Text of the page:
Anthropology of illness and health. Lay perceptions of health, ethnophysiology and pathology; pluralistic ideas about illness experiences; indigenous ideas about preventative and promotive health; folk dietetics; social labeling; and illness responsibility attribution. Emphasis on the study of health culture and how the subjective experience of illness and health is influenced by cultural variables. Draws upon cross-cultural ethnographic research and consideration of American health culture.

Ethnomedicine (ANTH 536B, 3 credits)
Comparative medical systems and healing traditions, regional health arenas, and health care seeking. Topics include folk medicine, traditional medical systems, distinctive illness and public health problems, patterns of resort in the use of pluralistic medical resources, and the way in which the practice of biomedicine has been adapted to regional culture. Explores the medical cultures of Mexico and Latin America, Native America, Africa and Asia.

Biocultural Methods (ANTH 546B, 3 credits)
Approach emphasizing biocultural field methods (anthropometry, nutritional assessment, bodily fluids, sampling, survey, data collection, time allocation, etc.) in the assessment of human health. Includes lifecycle and comparative perspectives in the interpretation of population and individual variation.

Environment and Conflict in Latin America (LAS/ANTH 595N)
This course examines how environmental, social, cultural, and political factors in Latin America intersect with processes of globalization to impact conflict over scarce natural resources and socioeconomic uncertainty.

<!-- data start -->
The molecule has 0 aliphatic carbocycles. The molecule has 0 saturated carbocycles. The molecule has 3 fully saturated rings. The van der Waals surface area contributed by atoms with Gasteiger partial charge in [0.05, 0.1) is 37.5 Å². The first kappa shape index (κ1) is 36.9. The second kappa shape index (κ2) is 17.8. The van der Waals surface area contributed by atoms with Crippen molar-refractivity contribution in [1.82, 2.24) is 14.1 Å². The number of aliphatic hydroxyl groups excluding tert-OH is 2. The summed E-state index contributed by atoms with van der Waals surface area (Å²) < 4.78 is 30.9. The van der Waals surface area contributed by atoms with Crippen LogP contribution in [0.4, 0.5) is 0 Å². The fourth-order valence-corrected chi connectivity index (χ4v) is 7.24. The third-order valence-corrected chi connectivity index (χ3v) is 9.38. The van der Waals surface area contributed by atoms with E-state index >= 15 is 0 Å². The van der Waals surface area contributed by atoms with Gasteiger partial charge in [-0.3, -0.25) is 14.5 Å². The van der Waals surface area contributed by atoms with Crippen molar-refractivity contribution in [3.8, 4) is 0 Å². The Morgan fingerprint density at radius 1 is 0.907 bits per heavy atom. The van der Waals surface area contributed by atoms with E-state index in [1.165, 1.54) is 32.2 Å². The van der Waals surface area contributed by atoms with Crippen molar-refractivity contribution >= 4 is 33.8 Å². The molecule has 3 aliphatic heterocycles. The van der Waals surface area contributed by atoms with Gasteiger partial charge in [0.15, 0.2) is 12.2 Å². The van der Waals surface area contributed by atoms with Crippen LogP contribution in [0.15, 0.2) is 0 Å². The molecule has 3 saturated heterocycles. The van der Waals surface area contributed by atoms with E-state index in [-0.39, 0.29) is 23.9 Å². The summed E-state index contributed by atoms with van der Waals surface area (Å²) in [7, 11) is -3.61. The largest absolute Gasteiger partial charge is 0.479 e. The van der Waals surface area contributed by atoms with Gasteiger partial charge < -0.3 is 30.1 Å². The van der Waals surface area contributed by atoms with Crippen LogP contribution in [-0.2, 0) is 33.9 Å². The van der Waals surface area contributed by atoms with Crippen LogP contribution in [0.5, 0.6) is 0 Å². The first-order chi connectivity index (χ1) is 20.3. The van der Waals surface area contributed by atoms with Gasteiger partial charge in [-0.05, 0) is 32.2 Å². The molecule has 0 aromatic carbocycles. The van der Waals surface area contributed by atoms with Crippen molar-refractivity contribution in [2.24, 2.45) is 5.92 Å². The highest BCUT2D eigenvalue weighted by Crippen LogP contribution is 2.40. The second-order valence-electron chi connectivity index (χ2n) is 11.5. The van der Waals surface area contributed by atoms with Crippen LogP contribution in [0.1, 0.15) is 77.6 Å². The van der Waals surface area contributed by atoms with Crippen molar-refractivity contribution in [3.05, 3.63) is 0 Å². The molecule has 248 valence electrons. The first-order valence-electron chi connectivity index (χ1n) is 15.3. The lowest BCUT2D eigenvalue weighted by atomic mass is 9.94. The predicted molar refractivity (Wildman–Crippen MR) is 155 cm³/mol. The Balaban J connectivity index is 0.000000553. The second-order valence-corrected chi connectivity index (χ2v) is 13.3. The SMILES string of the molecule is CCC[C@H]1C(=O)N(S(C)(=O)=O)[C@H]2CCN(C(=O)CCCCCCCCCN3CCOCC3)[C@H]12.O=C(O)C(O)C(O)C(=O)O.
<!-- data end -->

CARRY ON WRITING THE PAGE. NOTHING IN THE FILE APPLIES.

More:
Sustainability and Environmental Policy (ANTH 603J, 2-3 credits)
Over the past twenty years “sustainability” (or “sustainable development”) has emerged as a central goal of environmental policy making. Contemporary tools of environmental policy including ecosystem management, adaptive management, and restoration have been displaced by what seems like a clearer goal that captures ends as well as means. Sustainability has moved from the work of scholars and activists to laws and administrative regulations. The language of sustainability has extended to the world of business and commerce.

Ecological Anthropology (ANTH 611, 3 credits)
A graduate-level overview of the major alternative approaches to ecological anthropology. The topics we will investigate include population, systems, community, political, behavioral, and evolutionary ecology as they have been applied to a range of anthropological questions.

Conservation and Community (ANTH 696L, 3 credits)
An intensive exploration of the impact of conservation efforts, including protected areas, on rural peoples across the world.

Medicinal Plants (PLS 480)
Historical and cultural aspects of plants and medicine, therapeutic uses of plants, psychoactive and food plants, contribution of medicinal plants to modern medicine, future of medicinal plant


School of Anthropology
School of Plant Sciences


Diane E. Austin (Anthropology)
Paul R. Fish (Anthropology and Arizona State Museum, emeritus)
Suzanne K. Fish (School of Anthropology and Arizona State Museum, emeritus)
Vance T. Holliday (School of Anthropology and Department of Geosciences)
J. Stephen Lansing (School of Anthropology as well as Ecology & Evolutionary Biology at University of Arizona; Santa Fe Institute; and Stockholm Resilience Centre)
Mark Nichter (Anthropology, Public Health, Family Medicine)
Mimi Nichter (Anthropology; Public Health & FCR)
Barnet Pavao-Zuckerman (Anthropology and Arizona State Museum)
Marcela Vasquez-Leon (Anthropology and Latin American Studies)
James T. Watson (Anthropology and Arizona State Museum)
Gary Paul Nabhan (The Southwest Center)
Diana Liverman (Institute of the Environment and Department of Geography & Development)